Ad Age : What has surprised you?
Mr. Byrne: One of the things that I think is
interesting is the length of content that viewers are watching. If
you had asked me two years ago how long the content should be for
some of the channels, I probably would have thought that
shorter-form content is the way to go. But we're actually seeing
channels like Vice, they have shows that are 15 minutes, 20
minutes, 30 minutes, and when we look at the watch time for those
shows, the viewers are actually watching them to completion. So one
of the things that we've learned that we think is great is that
viewers on YouTube are willing to watch longer content if it's
We're also seeing that viewership isn't just relegated to the
PC. So we're also seeing great growth in mobile viewership, which
is why it's also really exciting that we have our iOS app out. So
that 's another interesting thing. People are watching longer
content, but they also watch content where its most convenient to
them using the device that 's most convenient to them, whether that
's a computer, a phone, a tablet or a TV.
Ad Age : What is the role of scripted programs
on YouTube and in the "originals" initiative?
Mr. Byrne: There is going to be a wide variety
of programming and we're going to continue to see the evolution of
scripted programming. We'll also see documentary style, reality
One of the great things about H+ and shows like WIGS is that
it's really helping to bring in great creative talent. Whether its
folks behind the camera like Jon Avnet or the stars that you see
showing up in the content, like Jennifer Garner, we think that this
initiative has changed the way that the creative community thinks
about YouTube; it's really changed the way that they think about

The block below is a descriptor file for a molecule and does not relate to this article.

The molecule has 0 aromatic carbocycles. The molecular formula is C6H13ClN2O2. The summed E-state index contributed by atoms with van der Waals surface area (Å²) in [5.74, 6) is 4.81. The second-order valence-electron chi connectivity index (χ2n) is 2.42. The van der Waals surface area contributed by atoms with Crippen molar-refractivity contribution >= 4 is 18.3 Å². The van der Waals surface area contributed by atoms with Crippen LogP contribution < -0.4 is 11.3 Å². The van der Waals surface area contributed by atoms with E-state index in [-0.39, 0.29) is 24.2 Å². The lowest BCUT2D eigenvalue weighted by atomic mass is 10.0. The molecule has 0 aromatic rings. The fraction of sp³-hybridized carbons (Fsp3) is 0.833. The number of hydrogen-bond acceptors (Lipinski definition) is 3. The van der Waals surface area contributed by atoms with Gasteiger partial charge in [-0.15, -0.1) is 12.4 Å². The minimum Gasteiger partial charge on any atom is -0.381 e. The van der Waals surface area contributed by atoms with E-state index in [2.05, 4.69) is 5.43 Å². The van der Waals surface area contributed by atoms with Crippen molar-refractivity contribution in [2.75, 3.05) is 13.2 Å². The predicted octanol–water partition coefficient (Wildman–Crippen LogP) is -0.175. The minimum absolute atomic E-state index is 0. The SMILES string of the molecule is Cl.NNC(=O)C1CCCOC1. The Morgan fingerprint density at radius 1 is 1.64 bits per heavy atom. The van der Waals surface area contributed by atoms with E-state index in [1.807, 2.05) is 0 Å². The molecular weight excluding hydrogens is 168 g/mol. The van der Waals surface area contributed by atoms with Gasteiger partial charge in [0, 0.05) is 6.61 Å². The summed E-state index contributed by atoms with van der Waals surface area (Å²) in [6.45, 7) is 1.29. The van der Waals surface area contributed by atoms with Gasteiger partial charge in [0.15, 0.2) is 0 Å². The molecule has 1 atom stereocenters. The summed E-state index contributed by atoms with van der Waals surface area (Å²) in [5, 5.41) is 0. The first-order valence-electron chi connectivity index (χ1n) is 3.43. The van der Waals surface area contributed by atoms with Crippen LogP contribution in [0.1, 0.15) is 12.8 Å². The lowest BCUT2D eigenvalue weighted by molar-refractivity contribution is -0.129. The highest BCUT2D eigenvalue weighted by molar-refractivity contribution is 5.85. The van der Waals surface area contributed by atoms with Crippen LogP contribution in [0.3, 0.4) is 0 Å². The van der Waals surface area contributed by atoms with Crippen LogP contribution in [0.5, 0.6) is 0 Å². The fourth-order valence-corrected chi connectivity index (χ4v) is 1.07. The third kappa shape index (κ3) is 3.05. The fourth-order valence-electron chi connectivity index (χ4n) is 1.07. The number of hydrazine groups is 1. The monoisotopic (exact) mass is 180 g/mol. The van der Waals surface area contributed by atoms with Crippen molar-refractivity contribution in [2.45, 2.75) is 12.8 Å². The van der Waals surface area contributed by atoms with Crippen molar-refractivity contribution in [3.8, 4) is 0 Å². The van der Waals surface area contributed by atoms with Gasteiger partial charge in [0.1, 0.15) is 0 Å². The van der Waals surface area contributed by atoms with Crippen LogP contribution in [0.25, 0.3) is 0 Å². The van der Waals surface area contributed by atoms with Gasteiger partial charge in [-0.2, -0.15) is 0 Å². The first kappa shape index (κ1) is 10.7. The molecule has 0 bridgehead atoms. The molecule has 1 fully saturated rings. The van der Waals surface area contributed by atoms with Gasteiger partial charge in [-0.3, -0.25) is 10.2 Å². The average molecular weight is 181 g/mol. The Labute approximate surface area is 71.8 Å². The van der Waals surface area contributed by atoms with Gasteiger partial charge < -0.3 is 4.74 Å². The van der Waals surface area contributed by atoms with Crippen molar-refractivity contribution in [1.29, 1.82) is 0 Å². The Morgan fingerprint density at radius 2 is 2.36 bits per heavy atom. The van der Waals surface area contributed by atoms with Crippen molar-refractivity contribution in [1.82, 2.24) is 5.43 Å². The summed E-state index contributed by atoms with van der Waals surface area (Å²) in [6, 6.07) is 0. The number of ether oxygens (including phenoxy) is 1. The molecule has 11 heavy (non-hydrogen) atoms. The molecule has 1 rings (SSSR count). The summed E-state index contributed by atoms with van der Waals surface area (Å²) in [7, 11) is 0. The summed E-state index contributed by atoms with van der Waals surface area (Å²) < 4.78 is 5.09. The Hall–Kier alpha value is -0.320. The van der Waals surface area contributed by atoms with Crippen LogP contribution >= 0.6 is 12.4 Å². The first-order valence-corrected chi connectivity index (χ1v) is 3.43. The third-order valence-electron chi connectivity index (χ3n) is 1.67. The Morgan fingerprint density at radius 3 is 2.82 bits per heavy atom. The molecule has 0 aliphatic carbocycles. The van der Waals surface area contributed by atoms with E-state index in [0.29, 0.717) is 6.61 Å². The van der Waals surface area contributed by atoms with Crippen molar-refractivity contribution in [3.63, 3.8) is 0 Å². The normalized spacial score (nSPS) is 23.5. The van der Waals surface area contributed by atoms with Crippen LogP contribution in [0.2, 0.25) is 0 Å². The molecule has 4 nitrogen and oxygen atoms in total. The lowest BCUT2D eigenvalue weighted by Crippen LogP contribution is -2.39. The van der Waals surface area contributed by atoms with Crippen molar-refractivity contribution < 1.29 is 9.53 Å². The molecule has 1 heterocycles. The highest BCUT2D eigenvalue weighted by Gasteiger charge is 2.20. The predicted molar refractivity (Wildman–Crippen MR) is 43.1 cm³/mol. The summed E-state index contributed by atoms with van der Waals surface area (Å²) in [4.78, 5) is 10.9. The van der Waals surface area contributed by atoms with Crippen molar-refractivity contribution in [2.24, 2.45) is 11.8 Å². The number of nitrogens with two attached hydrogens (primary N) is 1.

digital video. We think that that is great for the viewer. They get
to see content that is amazing quality. And then it's also great
for advertisers because they get to associate their brand with
fantastic quality content and creators that viewers know and
Ad Age : What advice would you give producers
on how to build an audience for a channel?
Mr. Byrne: The first is that a lot of YouTube's
success comes down to authenticity. So as a creator, making content
that is authentic to your subject matter, authentic to your
audience, is probably the most important thing because the viewers
have a high bar. They know when someone's not making content
they're passionate about and they'll react to that .
The second thing is to engage with the community. So once you
have that viewer connecting, whether they're commenting or liking
it, the relationship that the creator builds with that audience
sustains the most success. You see that with the original YouTube
creators. They have really close relationships with their
audiences; they engage with them directly.
The third thing we see that works really well is
cross-promoting. You'll often see this with some of the top
channels on YouTube; they'll work with other channels that are
similar to them and they cross-promote their content. So you'll see
them recommend another channel. You'll see them take a video from
another channel and do some editorial around it. And what that does
is help share subscribers.
And the last thing is just use the tools that we have available.
One is annotation, so you can put notes on the video that you can
click and use that to direct viewers to other videos. We have tools
like our TrueView video product or things like promoted videos,
which our video ads in search results. Those types of things are
great ways to try to build awareness of new content, which we think
will be particularly important in the episodic space where you're
trying to drive awareness.